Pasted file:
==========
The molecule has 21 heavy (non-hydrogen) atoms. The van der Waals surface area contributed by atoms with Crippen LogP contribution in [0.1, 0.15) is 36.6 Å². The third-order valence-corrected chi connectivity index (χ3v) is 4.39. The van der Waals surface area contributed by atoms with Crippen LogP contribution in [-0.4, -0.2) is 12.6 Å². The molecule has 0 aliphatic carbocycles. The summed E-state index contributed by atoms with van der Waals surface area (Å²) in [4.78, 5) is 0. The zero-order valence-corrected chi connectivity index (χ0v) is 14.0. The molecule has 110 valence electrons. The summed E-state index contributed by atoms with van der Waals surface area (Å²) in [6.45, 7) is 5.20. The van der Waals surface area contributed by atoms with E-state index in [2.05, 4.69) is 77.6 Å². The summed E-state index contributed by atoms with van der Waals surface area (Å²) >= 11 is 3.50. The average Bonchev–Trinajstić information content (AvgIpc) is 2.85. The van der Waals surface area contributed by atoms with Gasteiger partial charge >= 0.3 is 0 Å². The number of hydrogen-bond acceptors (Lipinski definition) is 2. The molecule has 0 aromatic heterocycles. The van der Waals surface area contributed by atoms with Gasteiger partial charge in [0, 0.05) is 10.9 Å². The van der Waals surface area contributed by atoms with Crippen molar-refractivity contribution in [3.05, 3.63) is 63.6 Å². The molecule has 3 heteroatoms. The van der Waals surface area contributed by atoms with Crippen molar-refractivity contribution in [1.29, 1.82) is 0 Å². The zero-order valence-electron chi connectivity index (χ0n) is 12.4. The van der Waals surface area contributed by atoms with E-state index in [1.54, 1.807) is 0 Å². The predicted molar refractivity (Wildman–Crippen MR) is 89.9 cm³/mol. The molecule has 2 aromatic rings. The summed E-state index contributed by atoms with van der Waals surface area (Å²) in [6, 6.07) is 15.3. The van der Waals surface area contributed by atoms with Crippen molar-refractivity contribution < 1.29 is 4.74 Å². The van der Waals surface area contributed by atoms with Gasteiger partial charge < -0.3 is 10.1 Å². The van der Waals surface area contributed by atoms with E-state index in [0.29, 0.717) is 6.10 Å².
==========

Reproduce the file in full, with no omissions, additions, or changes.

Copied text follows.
The molecule has 21 heavy (non-hydrogen) atoms. The van der Waals surface area contributed by atoms with Crippen LogP contribution in [0.1, 0.15) is 36.6 Å². The third-order valence-corrected chi connectivity index (χ3v) is 4.39. The van der Waals surface area contributed by atoms with Crippen LogP contribution in [-0.4, -0.2) is 12.6 Å². The molecule has 0 aliphatic carbocycles. The summed E-state index contributed by atoms with van der Waals surface area (Å²) in [4.78, 5) is 0. The zero-order valence-corrected chi connectivity index (χ0v) is 14.0. The molecule has 110 valence electrons. The summed E-state index contributed by atoms with van der Waals surface area (Å²) in [6.45, 7) is 5.20. The van der Waals surface area contributed by atoms with E-state index in [2.05, 4.69) is 77.6 Å². The summed E-state index contributed by atoms with van der Waals surface area (Å²) >= 11 is 3.50. The average Bonchev–Trinajstić information content (AvgIpc) is 2.85. The van der Waals surface area contributed by atoms with Gasteiger partial charge >= 0.3 is 0 Å². The number of hydrogen-bond acceptors (Lipinski definition) is 2. The molecule has 0 aromatic heterocycles. The van der Waals surface area contributed by atoms with Gasteiger partial charge in [0, 0.05) is 10.9 Å². The van der Waals surface area contributed by atoms with Crippen molar-refractivity contribution in [3.05, 3.63) is 63.6 Å². The molecule has 3 heteroatoms. The van der Waals surface area contributed by atoms with Crippen molar-refractivity contribution in [1.29, 1.82) is 0 Å². The zero-order valence-electron chi connectivity index (χ0n) is 12.4. The van der Waals surface area contributed by atoms with E-state index in [1.54, 1.807) is 0 Å². The predicted molar refractivity (Wildman–Crippen MR) is 89.9 cm³/mol. The molecule has 2 aromatic rings. The summed E-state index contributed by atoms with van der Waals surface area (Å²) in [6, 6.07) is 15.3. The van der Waals surface area contributed by atoms with Crippen molar-refractivity contribution < 1.29 is 4.74 Å². The van der Waals surface area contributed by atoms with Gasteiger partial charge < -0.3 is 10.1 Å². The van der Waals surface area contributed by atoms with E-state index in [0.29, 0.717) is 6.10 Å².